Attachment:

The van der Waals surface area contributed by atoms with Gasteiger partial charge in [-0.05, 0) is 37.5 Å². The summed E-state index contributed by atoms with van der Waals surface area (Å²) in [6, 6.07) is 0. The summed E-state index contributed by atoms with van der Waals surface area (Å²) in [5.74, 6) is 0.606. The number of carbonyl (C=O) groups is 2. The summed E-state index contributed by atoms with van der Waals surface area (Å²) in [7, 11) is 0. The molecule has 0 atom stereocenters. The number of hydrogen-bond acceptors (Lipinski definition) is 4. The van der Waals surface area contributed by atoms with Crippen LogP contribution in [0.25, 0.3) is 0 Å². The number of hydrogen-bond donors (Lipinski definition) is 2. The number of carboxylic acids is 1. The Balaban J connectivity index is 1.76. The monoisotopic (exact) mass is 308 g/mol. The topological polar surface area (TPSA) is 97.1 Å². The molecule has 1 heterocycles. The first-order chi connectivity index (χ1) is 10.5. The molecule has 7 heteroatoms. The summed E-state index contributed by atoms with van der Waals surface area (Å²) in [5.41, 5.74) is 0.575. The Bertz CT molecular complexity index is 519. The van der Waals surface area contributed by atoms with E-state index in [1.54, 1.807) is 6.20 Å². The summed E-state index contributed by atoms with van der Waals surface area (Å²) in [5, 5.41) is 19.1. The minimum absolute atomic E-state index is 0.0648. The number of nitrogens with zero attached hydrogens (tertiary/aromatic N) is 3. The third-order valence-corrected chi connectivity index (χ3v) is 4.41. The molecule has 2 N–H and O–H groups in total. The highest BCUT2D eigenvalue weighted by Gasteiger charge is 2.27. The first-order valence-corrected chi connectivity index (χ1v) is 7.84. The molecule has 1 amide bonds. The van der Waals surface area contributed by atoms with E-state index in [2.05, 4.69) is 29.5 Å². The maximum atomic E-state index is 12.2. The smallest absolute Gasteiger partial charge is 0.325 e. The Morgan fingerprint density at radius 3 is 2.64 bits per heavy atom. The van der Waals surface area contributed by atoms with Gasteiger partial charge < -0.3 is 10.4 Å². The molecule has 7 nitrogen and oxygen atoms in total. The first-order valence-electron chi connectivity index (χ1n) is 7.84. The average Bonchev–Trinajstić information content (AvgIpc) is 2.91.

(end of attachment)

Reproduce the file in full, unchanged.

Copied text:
The van der Waals surface area contributed by atoms with Gasteiger partial charge in [-0.05, 0) is 37.5 Å². The summed E-state index contributed by atoms with van der Waals surface area (Å²) in [6, 6.07) is 0. The summed E-state index contributed by atoms with van der Waals surface area (Å²) in [5.74, 6) is 0.606. The number of carbonyl (C=O) groups is 2. The summed E-state index contributed by atoms with van der Waals surface area (Å²) in [7, 11) is 0. The molecule has 0 atom stereocenters. The number of hydrogen-bond acceptors (Lipinski definition) is 4. The van der Waals surface area contributed by atoms with Crippen LogP contribution in [0.25, 0.3) is 0 Å². The number of hydrogen-bond donors (Lipinski definition) is 2. The number of carboxylic acids is 1. The Balaban J connectivity index is 1.76. The monoisotopic (exact) mass is 308 g/mol. The topological polar surface area (TPSA) is 97.1 Å². The molecule has 1 heterocycles. The first-order chi connectivity index (χ1) is 10.5. The molecule has 7 heteroatoms. The summed E-state index contributed by atoms with van der Waals surface area (Å²) in [5.41, 5.74) is 0.575. The Bertz CT molecular complexity index is 519. The van der Waals surface area contributed by atoms with E-state index in [1.54, 1.807) is 6.20 Å². The summed E-state index contributed by atoms with van der Waals surface area (Å²) in [5, 5.41) is 19.1. The minimum absolute atomic E-state index is 0.0648. The number of nitrogens with zero attached hydrogens (tertiary/aromatic N) is 3. The third-order valence-corrected chi connectivity index (χ3v) is 4.41. The molecule has 2 N–H and O–H groups in total. The highest BCUT2D eigenvalue weighted by Gasteiger charge is 2.27. The first-order valence-corrected chi connectivity index (χ1v) is 7.84. The molecule has 1 amide bonds. The van der Waals surface area contributed by atoms with E-state index in [2.05, 4.69) is 29.5 Å². The maximum atomic E-state index is 12.2. The smallest absolute Gasteiger partial charge is 0.325 e. The Morgan fingerprint density at radius 3 is 2.64 bits per heavy atom. The van der Waals surface area contributed by atoms with Gasteiger partial charge < -0.3 is 10.4 Å². The molecule has 7 nitrogen and oxygen atoms in total. The first-order valence-electron chi connectivity index (χ1n) is 7.84. The average Bonchev–Trinajstić information content (AvgIpc) is 2.91.